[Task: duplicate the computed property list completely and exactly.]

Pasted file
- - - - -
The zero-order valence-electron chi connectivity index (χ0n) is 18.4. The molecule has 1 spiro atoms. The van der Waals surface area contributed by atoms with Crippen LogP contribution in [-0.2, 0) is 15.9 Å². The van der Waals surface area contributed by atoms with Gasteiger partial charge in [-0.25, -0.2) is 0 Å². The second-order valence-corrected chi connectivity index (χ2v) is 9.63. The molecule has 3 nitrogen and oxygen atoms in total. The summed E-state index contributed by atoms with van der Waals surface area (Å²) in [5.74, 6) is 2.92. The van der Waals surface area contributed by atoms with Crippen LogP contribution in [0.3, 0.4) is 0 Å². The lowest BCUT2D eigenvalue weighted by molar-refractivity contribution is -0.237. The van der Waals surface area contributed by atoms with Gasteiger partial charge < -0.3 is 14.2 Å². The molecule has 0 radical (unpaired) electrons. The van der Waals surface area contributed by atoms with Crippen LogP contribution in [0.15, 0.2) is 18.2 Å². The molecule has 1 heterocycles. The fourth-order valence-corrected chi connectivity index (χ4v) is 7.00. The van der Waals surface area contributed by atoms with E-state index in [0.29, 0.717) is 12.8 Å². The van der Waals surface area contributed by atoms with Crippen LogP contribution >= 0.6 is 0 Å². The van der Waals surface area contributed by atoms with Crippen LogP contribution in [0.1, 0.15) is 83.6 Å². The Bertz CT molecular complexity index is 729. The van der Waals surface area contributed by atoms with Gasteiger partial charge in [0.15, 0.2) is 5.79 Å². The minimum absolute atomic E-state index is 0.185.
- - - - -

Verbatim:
The zero-order valence-electron chi connectivity index (χ0n) is 18.4. The molecule has 1 spiro atoms. The van der Waals surface area contributed by atoms with Crippen LogP contribution in [-0.2, 0) is 15.9 Å². The van der Waals surface area contributed by atoms with Gasteiger partial charge in [-0.25, -0.2) is 0 Å². The second-order valence-corrected chi connectivity index (χ2v) is 9.63. The molecule has 3 nitrogen and oxygen atoms in total. The summed E-state index contributed by atoms with van der Waals surface area (Å²) in [5.74, 6) is 2.92. The van der Waals surface area contributed by atoms with Crippen LogP contribution in [0.3, 0.4) is 0 Å². The lowest BCUT2D eigenvalue weighted by molar-refractivity contribution is -0.237. The van der Waals surface area contributed by atoms with Gasteiger partial charge < -0.3 is 14.2 Å². The molecule has 0 radical (unpaired) electrons. The van der Waals surface area contributed by atoms with Crippen LogP contribution in [0.15, 0.2) is 18.2 Å². The molecule has 1 heterocycles. The fourth-order valence-corrected chi connectivity index (χ4v) is 7.00. The van der Waals surface area contributed by atoms with E-state index in [0.29, 0.717) is 12.8 Å². The van der Waals surface area contributed by atoms with Crippen LogP contribution >= 0.6 is 0 Å². The van der Waals surface area contributed by atoms with Crippen LogP contribution in [0.1, 0.15) is 83.6 Å². The Bertz CT molecular complexity index is 729. The van der Waals surface area contributed by atoms with Gasteiger partial charge in [0.15, 0.2) is 5.79 Å². The minimum absolute atomic E-state index is 0.185.